How the Media's Getting the Strauss-Kahn, Ensign Scandals Wrong

"Mistress" and " womanizer" defines women in such dismissive terms.

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Now that former Sen. John Ensign has taken a sort of early retirement, and French politician Dominique Strauss-Kahn is in danger of being forced into retirement from the IMF, it is time that the media retire a few words and concepts of their own.

Let’s start with "mistress," an utter throwback of a word meant to describe a woman who is sleeping with a married man. There is no such dismissive word for the man; he just gets to be the married guy having an affair. "Mistress" connotes an image of some empty-headed lass, sitting on a velvet couch and eating bon-bons while she’s waiting for her man to call. The proper word here is "girlfriend," or perhaps "lover." Defining them as some sort of property of the man in question is offensive. [Check out a roundup of this month's best political cartoons.]

But "womanizer" is worse, since it turns an entire sex into a collective object to be used or victimized by men. Strauss-Kahn has been described in the media as a notorious "womanizer," a term that treats women almost as badly as the IMF chief allegedly has done. It also makes the man sound like the hapless victim of irresistible female charms. If Strauss-Kahn did was he has been accused of doing--sexually assaulting and attempting to rape a maid at a fancy New York hotel--he’s not a "womanizer." He’s a violent criminal, and needs to be punished for it. It’s actually the perpetrators who like to describe themselves in such roguish ways: convicted Washington state sex offender Donald "Theo" Holmes, who admitted having impregnated mothers and daughters in the same house, summed himself up this way: "I’m a womanizer." A state psychologist who examined him had a different view: "psychopathic sexual predator."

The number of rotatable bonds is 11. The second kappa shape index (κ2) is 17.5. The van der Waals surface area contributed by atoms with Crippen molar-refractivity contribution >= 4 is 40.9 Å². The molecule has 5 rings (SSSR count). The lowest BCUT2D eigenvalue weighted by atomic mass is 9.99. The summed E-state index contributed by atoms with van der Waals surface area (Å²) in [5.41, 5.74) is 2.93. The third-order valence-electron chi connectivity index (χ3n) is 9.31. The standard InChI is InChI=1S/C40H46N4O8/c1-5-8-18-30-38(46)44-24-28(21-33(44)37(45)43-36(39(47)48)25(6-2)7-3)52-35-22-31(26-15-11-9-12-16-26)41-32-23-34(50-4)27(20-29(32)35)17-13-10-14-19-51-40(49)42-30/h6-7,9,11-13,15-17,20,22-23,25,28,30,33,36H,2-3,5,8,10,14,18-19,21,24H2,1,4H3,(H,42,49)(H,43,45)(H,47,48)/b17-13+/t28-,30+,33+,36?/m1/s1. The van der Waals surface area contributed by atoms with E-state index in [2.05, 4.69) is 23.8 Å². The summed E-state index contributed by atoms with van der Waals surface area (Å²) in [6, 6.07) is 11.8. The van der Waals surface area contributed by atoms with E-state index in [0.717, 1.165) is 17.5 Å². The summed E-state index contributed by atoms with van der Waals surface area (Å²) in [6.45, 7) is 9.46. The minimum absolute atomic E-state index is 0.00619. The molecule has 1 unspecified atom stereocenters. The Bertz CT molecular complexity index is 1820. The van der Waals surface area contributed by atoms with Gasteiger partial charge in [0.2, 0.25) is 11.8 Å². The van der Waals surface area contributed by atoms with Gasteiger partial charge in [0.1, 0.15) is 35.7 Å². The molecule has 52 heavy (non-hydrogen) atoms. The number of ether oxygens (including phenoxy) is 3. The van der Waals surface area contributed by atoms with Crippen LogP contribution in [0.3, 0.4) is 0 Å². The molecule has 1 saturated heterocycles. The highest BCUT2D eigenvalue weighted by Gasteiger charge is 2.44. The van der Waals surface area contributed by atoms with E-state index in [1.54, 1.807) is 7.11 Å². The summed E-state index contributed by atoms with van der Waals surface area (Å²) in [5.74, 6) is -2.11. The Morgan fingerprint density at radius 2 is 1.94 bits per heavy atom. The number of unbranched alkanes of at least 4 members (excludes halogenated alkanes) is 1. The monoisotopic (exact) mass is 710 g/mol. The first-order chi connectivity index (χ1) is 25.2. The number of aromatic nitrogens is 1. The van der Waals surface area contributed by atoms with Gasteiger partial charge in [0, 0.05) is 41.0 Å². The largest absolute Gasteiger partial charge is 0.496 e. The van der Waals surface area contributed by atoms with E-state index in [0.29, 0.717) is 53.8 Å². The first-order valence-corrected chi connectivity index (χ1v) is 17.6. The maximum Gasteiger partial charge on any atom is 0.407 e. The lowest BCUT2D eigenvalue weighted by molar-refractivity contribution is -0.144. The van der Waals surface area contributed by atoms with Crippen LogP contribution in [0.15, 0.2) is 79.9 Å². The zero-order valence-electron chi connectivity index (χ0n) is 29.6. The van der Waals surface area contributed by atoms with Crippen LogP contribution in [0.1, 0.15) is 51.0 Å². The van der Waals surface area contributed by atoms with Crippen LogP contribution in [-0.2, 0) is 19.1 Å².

And many of us thought we were done with the offensive term "skirt-chaser," although an MSNBC guest described Strauss-Kahn that way. That’s only a few notches below the phrase "wine, women, and song"--an expression that puts half the population (and the sex which last year happened to be awarded more Ph.Ds than men) into the role of indulgence and distraction.

Ensign had an apparently consensual affair; his serious alleged transgression involves violating campaign laws and lying to the Federal Election Commission. Strauss-Kahn has been accused of a violent assault. Both episodes happen to involve women and sex. The media can do better than to define the women in such dismissive terms.

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